Hundreds of anti-riot police will be on duty today amid fears of street disorder in north Belfast after a big Orange Order demonstration in the city.
Politicians on all sides as well as Northern Ireland Secretary Owen Paterson appealed for calm in the Catholic Ardoyne district where dissident republicans are to protest against a returning parade by some Orangemen from neighbouring Protestant districts.
There has been major trouble before at this particular flashpoint at the end of the traditional Twelfth of July rallies when police were attacked with petrol bombs and bricks by gangs of masked men opposed to the Sinn Fein peace process strategy of Gerry Adams and Martin McGuinness.
The Chairman of the Police Federation, Terry Spence, who represents almost 7,000 rank and file officers who called for restraint, said: "No yard of road is worth either an injury or the death of a police officer or a member of the public. The parade should not become a day of shame for both communities."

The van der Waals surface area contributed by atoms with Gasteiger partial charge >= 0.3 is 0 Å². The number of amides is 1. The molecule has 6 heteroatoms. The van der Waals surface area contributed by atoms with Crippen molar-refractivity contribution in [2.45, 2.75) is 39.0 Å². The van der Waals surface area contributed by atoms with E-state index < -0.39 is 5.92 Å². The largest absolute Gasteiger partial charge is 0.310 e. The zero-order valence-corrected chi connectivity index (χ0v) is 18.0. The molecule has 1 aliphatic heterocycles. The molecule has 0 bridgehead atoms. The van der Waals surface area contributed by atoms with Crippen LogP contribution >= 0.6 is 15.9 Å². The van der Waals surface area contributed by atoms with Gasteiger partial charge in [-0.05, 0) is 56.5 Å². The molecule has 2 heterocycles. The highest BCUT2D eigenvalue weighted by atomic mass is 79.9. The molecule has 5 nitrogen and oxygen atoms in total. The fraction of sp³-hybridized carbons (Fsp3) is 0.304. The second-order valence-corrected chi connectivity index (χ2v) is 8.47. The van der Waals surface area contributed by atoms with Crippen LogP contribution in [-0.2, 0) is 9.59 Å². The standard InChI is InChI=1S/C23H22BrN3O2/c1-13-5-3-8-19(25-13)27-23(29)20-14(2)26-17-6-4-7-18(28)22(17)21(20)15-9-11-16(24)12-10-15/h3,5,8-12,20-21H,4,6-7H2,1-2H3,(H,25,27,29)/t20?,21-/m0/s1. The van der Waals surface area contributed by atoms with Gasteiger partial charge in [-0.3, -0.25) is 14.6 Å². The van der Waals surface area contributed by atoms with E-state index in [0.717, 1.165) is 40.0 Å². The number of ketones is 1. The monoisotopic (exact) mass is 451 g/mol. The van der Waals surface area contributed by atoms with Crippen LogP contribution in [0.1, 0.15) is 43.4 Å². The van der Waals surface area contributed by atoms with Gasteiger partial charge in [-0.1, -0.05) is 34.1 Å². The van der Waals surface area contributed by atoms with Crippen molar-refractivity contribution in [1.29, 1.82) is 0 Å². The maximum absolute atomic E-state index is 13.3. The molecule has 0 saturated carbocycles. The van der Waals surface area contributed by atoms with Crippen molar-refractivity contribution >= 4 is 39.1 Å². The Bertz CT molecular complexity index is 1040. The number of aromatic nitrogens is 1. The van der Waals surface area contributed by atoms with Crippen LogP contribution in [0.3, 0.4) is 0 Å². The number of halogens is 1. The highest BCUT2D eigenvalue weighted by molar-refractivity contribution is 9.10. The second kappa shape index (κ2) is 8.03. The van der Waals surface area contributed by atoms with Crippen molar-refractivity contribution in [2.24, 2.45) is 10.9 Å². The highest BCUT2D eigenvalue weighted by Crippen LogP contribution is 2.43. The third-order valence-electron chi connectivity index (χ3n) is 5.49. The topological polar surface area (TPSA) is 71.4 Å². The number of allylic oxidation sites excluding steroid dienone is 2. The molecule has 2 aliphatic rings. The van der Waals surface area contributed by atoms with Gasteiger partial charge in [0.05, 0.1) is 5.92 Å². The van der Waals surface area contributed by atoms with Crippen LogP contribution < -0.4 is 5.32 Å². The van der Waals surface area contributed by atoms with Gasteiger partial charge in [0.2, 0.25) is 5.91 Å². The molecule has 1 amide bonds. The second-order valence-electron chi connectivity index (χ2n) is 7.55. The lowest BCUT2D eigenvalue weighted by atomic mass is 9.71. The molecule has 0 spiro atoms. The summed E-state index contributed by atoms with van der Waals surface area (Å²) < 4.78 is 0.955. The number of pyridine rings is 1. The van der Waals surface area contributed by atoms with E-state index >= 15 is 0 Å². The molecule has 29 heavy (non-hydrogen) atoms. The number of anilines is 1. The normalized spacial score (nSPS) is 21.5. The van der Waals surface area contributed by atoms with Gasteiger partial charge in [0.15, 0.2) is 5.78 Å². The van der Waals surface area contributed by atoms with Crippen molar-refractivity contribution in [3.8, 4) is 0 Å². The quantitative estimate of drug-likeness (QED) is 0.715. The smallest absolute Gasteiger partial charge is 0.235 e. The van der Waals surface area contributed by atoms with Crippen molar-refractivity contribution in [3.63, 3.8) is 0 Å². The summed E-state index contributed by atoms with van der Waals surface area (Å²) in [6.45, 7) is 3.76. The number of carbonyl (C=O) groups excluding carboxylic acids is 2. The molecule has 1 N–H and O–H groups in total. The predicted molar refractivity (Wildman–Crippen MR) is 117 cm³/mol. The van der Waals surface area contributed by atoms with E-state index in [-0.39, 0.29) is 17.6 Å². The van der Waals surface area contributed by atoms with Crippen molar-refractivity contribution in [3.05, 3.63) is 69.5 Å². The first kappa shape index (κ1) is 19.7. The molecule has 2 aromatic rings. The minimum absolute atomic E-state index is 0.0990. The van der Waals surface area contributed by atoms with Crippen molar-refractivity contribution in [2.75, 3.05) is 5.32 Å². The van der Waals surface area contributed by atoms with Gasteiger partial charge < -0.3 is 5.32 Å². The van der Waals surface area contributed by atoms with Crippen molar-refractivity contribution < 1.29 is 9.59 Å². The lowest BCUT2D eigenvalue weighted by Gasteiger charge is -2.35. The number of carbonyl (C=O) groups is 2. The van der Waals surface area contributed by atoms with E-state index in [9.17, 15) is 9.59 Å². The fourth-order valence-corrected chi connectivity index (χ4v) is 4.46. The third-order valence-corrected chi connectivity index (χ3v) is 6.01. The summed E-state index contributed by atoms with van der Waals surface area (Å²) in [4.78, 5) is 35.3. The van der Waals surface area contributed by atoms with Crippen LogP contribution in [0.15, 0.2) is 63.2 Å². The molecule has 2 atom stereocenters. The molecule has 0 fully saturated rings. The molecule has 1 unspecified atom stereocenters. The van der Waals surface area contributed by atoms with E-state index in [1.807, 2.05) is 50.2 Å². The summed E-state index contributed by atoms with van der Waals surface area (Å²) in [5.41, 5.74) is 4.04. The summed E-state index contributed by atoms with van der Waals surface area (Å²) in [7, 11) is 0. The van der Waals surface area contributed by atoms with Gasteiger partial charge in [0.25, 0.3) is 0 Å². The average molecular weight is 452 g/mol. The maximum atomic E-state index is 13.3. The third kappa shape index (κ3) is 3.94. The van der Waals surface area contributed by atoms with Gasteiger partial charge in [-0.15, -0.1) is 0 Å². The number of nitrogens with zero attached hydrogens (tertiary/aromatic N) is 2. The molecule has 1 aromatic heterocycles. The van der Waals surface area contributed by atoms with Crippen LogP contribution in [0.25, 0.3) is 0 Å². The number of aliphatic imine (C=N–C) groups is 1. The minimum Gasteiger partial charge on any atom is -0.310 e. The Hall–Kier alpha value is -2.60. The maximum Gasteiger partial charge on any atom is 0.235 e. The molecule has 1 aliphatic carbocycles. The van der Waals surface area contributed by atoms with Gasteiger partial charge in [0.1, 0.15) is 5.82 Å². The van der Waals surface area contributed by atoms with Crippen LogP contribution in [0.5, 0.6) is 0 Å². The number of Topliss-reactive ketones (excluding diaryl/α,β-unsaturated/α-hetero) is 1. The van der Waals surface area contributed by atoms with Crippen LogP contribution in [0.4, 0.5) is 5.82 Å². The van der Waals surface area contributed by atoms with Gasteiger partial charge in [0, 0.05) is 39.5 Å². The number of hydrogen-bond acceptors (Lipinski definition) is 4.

The Parades Commission which adjudicates on contentious marches has ruled the Orangemen must return along the Crumlin Road past Ardoyne by 4pm.
Police say that deadline will be rigorously enforced, but the Orangemen insist it is an impossible one to meet and with republicans due to stage a rally an hour and a half later, community representatives are fearful of trouble.
On Wednesday night Orange Order leaders in the city said they had come up with a solution to ensure the return parade would pass off peacefully, but they said details of the plan would not be revealed until later at a rally on the southern outskirts of the city.
Mr Paterson has warned the price Northern Ireland will have to pay if trouble escalates into a full-scale riot and what it might mean for those involved and detained by police.
He said: "The consequences of breaking the law would not only be bad for Northern Ireland, its global reputation and attractiveness as a place to visit and do business. It would also be immensely damaging for anybody who engages in a few moments of madness, as the recent very stiff sentences handed down to people who participated in violence last year demonstrate.
"We all have a responsibility, working together, to ensure a successful and enjoyable Twelfth and to keep Northern Ireland moving forward. This requires real leadership in Northern Ireland at all levels and right across the community."